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Author: sheila727 Big gold star, 5000 posts Old School Fool Add to my Favorite Fools Ignore this person (you won't see their posts anymore) Number: 38146 of 40755
Subject: Re: Crosspost 2013 Date: 1/3/2013 11:43 AM
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What are you basing this statement on?
**********************************
Primarily the opening statement...

Fructose changes brain to cause overeating, scientists say...


Oh. So given the entire post you referenced, your comment was misleading. I assumed since you referenced an entire post and didn't provide any explanation, that you were truly referring to the entire post--including the actual article abstract.


Glucose directly activates the satiety centers. Fructose does not activate them
**********************
A Straw Man argument as folk simply don't consume beverages that're either 100% glucose or 100% fructose in the normal course of events. Anyone who wishes to test the veracity of this statement for themselves should give it a try.


No one said people DO consume beverages that are 100% one or the other. Nor was this study out of touch with reality. The drinks used in this study were reality-based -- "sweetened with" one or the other. And fMRI imaging was done before and after consumption of each one. And there are so many foods sweetened with fructose. That is the point.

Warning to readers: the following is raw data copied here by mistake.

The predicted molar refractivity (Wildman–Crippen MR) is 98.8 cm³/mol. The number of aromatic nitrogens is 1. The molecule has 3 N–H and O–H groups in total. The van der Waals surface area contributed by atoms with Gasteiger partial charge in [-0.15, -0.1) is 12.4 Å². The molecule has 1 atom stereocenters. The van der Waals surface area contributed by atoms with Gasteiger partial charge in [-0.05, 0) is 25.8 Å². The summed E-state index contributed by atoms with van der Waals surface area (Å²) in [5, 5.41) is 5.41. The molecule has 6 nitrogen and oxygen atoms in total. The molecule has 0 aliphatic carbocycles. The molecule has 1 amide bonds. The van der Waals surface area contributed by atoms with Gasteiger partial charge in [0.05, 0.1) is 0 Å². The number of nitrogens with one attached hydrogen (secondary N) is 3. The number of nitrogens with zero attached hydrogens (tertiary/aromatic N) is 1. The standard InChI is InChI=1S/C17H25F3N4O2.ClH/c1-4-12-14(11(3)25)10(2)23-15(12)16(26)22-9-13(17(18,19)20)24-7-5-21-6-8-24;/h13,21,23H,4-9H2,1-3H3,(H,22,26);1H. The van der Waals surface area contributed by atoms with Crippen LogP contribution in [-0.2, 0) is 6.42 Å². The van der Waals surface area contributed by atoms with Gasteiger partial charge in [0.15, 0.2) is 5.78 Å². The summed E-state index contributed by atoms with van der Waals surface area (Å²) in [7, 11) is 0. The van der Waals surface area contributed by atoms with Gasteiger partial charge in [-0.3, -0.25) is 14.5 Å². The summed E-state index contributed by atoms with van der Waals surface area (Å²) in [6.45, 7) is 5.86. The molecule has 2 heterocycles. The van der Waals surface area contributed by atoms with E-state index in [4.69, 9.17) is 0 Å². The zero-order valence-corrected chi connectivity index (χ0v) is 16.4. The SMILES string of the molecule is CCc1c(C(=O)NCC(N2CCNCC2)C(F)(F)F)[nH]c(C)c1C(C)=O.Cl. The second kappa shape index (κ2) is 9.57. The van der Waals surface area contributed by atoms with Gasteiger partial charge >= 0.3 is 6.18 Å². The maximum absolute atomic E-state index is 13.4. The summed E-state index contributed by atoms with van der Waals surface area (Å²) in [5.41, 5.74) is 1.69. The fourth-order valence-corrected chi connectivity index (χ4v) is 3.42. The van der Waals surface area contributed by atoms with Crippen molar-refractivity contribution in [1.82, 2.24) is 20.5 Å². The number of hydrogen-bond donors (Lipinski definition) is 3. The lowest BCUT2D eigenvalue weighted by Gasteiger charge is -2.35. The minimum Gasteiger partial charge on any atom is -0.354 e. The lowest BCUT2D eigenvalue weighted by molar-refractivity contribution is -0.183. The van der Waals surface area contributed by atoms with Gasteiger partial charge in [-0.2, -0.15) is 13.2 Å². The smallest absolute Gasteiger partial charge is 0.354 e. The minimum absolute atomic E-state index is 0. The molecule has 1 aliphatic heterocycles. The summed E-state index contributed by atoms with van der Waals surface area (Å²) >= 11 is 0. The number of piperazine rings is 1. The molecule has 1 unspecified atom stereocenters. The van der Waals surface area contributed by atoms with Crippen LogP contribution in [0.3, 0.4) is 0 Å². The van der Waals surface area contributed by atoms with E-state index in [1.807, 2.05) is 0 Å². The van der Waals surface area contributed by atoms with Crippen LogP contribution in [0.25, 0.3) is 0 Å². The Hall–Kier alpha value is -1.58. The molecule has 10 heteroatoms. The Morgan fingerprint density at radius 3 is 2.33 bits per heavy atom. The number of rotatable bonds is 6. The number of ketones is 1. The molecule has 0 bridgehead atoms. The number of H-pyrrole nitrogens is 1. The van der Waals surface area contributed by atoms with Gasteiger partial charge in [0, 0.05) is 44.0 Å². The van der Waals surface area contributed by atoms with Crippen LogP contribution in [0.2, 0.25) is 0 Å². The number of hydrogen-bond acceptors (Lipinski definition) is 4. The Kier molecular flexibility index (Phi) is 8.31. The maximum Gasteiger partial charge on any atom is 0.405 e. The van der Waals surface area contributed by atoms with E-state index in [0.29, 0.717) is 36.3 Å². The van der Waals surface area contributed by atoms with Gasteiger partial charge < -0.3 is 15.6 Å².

sheila

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Author: VeeEnn Big gold star, 5000 posts Old School Fool Add to my Favorite Fools Ignore this person (you won't see their posts anymore) Number: 38147 of 40755
Subject: Re: Crosspost 2013 Date: 1/3/2013 11:54 AM
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The drinks used in this study were reality-based -- "sweetened with" one or the other.....

....And there are so many foods sweetened with fructose. That is the point.


Well, the real point is.....no they're not!

Could you name a few foods that're sweetened with fructose (without doing a hunt and peck on Google, that is) That's fructose, BTW.....as in fructose and not HFCS, since they're two very different compounds.